Saudi Arabia, UAE detect first cases of new coronavirus variant

The United Arab Emirates reports its first case hours after Saudi Arabia declared an Omicron infection in the Gulf kingdom.

Much remains unknown about the new variant, which has been identified in more than 20 countries [File: Remko De Wall/EPA]

Saudi Arabia and the United Arab Emirates say they have detected their first cases of the new coronavirus variant, recording the first known Omicron infections in the Gulf region.

Saudi Arabia’s state-run Saudi Press Agency said on Wednesday its case was a citizen coming from what it described as a “North African country”. Saudi Arabia’s health ministry said the infection was the Gulf’s first confirmed case.

The report said the infected individual and his close contacts had been quarantined.

The UAE also reported its first case of infection with the Omicron variant late on Wednesday. State-run WAM news agency described the patient as an African woman who travelled from an African country through an Arab country, without specifying which nations.

Much remains unknown about the new variant, which has been identified in more than 20 countries, including whether it is more contagious, whether it makes people more seriously ill, and whether it can thwart the vaccine.

Information on transmissibility

Elsewhere in the Middle East, Lebanon declared a night-time curfew for the unvaccinated before and during the holiday season. Its health minister on Wednesday called it one of the measures to stem a recent rise in coronavirus infections and a precaution against the new variant.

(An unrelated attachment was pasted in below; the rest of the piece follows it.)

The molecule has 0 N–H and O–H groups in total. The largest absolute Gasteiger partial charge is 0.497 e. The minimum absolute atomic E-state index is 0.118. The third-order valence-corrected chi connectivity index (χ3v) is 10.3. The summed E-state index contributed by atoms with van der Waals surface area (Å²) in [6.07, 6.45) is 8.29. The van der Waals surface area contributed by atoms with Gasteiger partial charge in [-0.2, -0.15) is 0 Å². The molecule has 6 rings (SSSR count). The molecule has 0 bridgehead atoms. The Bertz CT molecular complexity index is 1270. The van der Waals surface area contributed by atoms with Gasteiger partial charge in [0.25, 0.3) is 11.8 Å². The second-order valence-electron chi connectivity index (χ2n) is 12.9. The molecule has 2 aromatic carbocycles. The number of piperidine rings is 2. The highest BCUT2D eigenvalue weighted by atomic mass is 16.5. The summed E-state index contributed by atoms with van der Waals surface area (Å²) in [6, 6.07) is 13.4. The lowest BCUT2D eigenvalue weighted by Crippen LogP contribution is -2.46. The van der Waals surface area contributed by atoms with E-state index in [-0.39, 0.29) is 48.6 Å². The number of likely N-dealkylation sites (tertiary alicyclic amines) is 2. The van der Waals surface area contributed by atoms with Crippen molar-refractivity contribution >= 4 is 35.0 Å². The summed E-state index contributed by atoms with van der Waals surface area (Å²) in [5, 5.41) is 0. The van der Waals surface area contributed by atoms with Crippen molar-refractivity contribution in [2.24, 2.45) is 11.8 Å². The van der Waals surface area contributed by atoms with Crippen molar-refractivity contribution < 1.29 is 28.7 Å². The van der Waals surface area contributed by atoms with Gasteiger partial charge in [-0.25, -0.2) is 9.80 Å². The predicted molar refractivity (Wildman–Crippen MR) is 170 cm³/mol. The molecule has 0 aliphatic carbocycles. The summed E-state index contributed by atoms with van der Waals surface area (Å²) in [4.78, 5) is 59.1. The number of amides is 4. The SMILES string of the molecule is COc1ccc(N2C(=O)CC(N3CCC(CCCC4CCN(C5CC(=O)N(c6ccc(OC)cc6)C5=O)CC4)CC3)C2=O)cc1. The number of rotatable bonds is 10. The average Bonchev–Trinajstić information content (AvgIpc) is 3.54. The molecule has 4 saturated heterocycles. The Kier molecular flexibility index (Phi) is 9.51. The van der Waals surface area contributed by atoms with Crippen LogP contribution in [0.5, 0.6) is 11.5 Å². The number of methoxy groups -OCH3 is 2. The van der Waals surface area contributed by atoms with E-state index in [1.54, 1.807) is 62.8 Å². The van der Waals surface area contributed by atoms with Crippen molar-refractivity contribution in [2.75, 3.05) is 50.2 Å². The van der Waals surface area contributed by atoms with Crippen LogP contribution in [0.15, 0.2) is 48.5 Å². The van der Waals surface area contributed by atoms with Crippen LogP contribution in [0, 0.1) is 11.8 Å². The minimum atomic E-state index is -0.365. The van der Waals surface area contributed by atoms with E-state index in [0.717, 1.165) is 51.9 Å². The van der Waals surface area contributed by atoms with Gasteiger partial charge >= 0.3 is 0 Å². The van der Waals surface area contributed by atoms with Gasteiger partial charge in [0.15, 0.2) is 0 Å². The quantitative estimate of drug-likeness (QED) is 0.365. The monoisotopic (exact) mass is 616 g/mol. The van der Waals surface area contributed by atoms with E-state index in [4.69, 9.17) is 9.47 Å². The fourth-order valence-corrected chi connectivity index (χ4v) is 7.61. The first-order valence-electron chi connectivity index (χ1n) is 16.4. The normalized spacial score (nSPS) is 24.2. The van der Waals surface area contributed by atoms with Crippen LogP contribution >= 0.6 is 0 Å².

Lebanon has not recorded any infections with Omicron, but the small country enduring a severe financial crisis is concerned its healthcare system may not be able to handle a new peak of infections.

Lebanon’s Health Minister Firass Abiad said the COVID committee wants to avoid imposing a full lockdown and hopes to encourage more people to get vaccinated.

Meanwhile, Dr Anthony Fauci, the top US infectious disease expert, said more would be known about the Omicron strain in two to four weeks as scientists grow and test lab samples of the virus.

The World Health Organization expects to have more information on the transmissibility of the Omicron strain within days, its technical lead on COVID-19, Maria van Kerkhove, said in a briefing.

She said one possible scenario was the new variant, which was first reported in Southern Africa, maybe more transmissible than the dominant Delta. She said it was not yet known if Omicron makes people more ill.

Source: News Agencies